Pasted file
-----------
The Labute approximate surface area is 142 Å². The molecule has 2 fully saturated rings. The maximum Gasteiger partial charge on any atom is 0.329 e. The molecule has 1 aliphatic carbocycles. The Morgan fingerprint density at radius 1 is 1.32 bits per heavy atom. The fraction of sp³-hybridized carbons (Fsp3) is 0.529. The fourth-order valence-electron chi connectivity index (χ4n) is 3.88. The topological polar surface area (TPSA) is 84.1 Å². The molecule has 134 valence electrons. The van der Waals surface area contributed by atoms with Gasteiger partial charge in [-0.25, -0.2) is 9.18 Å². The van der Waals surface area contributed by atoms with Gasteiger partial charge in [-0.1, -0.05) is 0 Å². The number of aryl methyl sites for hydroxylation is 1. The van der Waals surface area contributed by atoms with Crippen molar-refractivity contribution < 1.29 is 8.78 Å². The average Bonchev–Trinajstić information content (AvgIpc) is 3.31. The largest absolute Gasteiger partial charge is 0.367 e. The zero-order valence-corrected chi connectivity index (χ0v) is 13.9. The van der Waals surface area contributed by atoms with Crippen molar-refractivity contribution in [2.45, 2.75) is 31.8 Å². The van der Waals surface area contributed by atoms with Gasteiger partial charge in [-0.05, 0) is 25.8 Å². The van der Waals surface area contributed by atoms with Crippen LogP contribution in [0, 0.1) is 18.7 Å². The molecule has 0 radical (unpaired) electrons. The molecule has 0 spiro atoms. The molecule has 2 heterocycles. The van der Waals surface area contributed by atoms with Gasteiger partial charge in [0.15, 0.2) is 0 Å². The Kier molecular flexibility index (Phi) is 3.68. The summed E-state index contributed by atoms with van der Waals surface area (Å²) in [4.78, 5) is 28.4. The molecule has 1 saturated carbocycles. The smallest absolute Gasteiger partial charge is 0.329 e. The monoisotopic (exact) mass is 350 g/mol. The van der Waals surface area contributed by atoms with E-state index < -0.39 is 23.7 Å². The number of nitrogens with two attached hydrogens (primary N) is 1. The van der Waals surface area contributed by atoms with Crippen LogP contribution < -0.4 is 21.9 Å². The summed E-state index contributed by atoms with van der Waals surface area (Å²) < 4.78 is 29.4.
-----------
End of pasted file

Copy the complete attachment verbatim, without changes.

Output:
The Labute approximate surface area is 142 Å². The molecule has 2 fully saturated rings. The maximum Gasteiger partial charge on any atom is 0.329 e. The molecule has 1 aliphatic carbocycles. The Morgan fingerprint density at radius 1 is 1.32 bits per heavy atom. The fraction of sp³-hybridized carbons (Fsp3) is 0.529. The fourth-order valence-electron chi connectivity index (χ4n) is 3.88. The topological polar surface area (TPSA) is 84.1 Å². The molecule has 134 valence electrons. The van der Waals surface area contributed by atoms with Gasteiger partial charge in [-0.25, -0.2) is 9.18 Å². The van der Waals surface area contributed by atoms with Gasteiger partial charge in [-0.1, -0.05) is 0 Å². The number of aryl methyl sites for hydroxylation is 1. The van der Waals surface area contributed by atoms with Crippen molar-refractivity contribution < 1.29 is 8.78 Å². The average Bonchev–Trinajstić information content (AvgIpc) is 3.31. The largest absolute Gasteiger partial charge is 0.367 e. The zero-order valence-corrected chi connectivity index (χ0v) is 13.9. The van der Waals surface area contributed by atoms with Crippen molar-refractivity contribution in [2.45, 2.75) is 31.8 Å². The van der Waals surface area contributed by atoms with Gasteiger partial charge in [-0.05, 0) is 25.8 Å². The van der Waals surface area contributed by atoms with Crippen LogP contribution in [0, 0.1) is 18.7 Å². The molecule has 0 radical (unpaired) electrons. The molecule has 0 spiro atoms. The molecule has 2 heterocycles. The van der Waals surface area contributed by atoms with Gasteiger partial charge in [0.15, 0.2) is 0 Å². The Kier molecular flexibility index (Phi) is 3.68. The summed E-state index contributed by atoms with van der Waals surface area (Å²) in [4.78, 5) is 28.4. The molecule has 1 saturated carbocycles. The smallest absolute Gasteiger partial charge is 0.329 e. The monoisotopic (exact) mass is 350 g/mol. The van der Waals surface area contributed by atoms with E-state index < -0.39 is 23.7 Å². The number of nitrogens with two attached hydrogens (primary N) is 1. The van der Waals surface area contributed by atoms with Crippen LogP contribution < -0.4 is 21.9 Å². The summed E-state index contributed by atoms with van der Waals surface area (Å²) < 4.78 is 29.4.